Friday, November 02, 2007
The funniest part however is that everyone seems to believe that this is a brand new event even though official records show that the farmer suicides have been going since the early 1990's. What has completely devastated several districts, including Anantapur, is a long running drought that began in 2001 and is yet to end. At the Nairobi summit of the United Nations Framework Convention on Climate Change, there was a strong focus on the fact that those most likely to be severely affected will be people who had no hand in propagating the anthropogenic factors that have escalated climate change. It will be the poorest of the poor, the landless, the economically backward, the socially marginalized. All of which describe the farmers of Andhra Pradesh.
The most terrifying truth about this scenario is the fact that these farmers are being crushed between the jaws of the Globalisation mantra and unreliable climate patterns. The Indian farmer has traditionally relied on the monsoons for sustenance, they are his benefactors. They are his cruel masters; to whose whims and mercies lies bound, inextricably, his life. In the WTO regime, that really, desperately wants us to believe that 'the world is flat', people such as these farmers have no voice, no power and no access to the wealth that the WTO promises to bring to people exactly like them; honest, hardworking and desirous of a 'good life.'
Now, that promise stands forfeited. There is no salvation in sight for these people with no financial lending institution or government organisation willing to take up the responsibility for improving the situation. Indeed many of the small scale private banks which were supposed to exist as the farmers friend now no longer give out loans to them. Their new clientèle is the upper middle class urban population.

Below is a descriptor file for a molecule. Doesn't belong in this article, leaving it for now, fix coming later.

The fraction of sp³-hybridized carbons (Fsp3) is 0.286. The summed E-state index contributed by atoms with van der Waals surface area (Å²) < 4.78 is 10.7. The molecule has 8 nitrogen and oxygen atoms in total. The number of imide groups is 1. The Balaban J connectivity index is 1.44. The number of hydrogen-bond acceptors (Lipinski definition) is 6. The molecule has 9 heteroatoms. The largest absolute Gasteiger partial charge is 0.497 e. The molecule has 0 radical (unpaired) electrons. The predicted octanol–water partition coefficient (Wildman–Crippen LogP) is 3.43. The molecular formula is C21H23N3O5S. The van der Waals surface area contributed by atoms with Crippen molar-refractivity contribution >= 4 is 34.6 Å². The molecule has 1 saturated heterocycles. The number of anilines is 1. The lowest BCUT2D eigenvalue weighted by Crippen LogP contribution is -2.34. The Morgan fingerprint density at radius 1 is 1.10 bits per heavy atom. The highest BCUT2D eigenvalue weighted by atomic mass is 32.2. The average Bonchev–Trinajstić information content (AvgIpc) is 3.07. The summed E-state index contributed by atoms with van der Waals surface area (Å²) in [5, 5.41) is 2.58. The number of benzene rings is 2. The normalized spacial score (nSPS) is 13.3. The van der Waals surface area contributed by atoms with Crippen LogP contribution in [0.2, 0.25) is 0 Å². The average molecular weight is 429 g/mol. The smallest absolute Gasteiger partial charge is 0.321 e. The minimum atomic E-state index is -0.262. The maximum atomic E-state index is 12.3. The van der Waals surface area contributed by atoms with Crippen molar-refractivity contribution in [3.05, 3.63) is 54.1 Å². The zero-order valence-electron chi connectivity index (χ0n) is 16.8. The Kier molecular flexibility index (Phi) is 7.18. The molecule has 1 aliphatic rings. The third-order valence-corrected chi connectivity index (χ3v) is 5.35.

To spice up things, Andhra Pradesh regularly experiences the same troubles as Orissa. Storms, cyclones near the coasts and prolonged drought inland. Nature's double whammy which, compounded by the failure of government policy and the competition from cheaper food grain imports, seems to be the surefire solution to India's overpopulation problem; 'Kill them all!'
I know I shouldn't sound so depressing and negative, but most of what I typed above is so terribly true, I don't know if it makes a difference if I package it in tinfoil and ribbons.
Going back to the discussion on climate change, it is not really difficult to imagine how climate change is going to further worsen the situation in Andhra Pradesh. Erratic precipitation, unending droughts, government apathy and repeatedly failing crops. India is already incapable of feeding her masses. Now farmer after farmer is giving up on agriculture. There is little left to imagine about what the future holds unless some corrective action takes place.
P Sainath on the state of farmers in Andhra and Maharashtra
p.s. - Palagummi Sainath is this year's winner of the Ramon Magasasay award. He is the rural affairs editor for The Hindu, a leading daily in India.
Tuesday, October 23, 2007
The Rainbow Warrior sailed on past the east coast and docked yesterday at the Chennai port. There was also an amazing action last morning where the climate action team painted the message 'Cut Coal Save Climate' on the hull of a cargo ship (the INS Sridevi) laden with coal. India right now, (actually based on 2002 data) stands at fifth place on the list of the world's largest polluters. The current development plans envisage an addition of 73 new coal fired power plants. By themselves, these coal megaliths will raise India to the third position. Greenpeace and Solar Generation are strongly against this kind of blind development plans. We need clean power if we want to stick around long enough to see India as a world leader, in whatever field it is.
In the last post I mentioned how officials sent to survey the population of the Sunderbans were shocked to discover that an entire island had disappeared beneath the sea. A Kolkata based scientist, along with his team of oceanographers at the Jadavpur University have identified another island that submerged at about the same time, although there is no record of any human settlement on that island.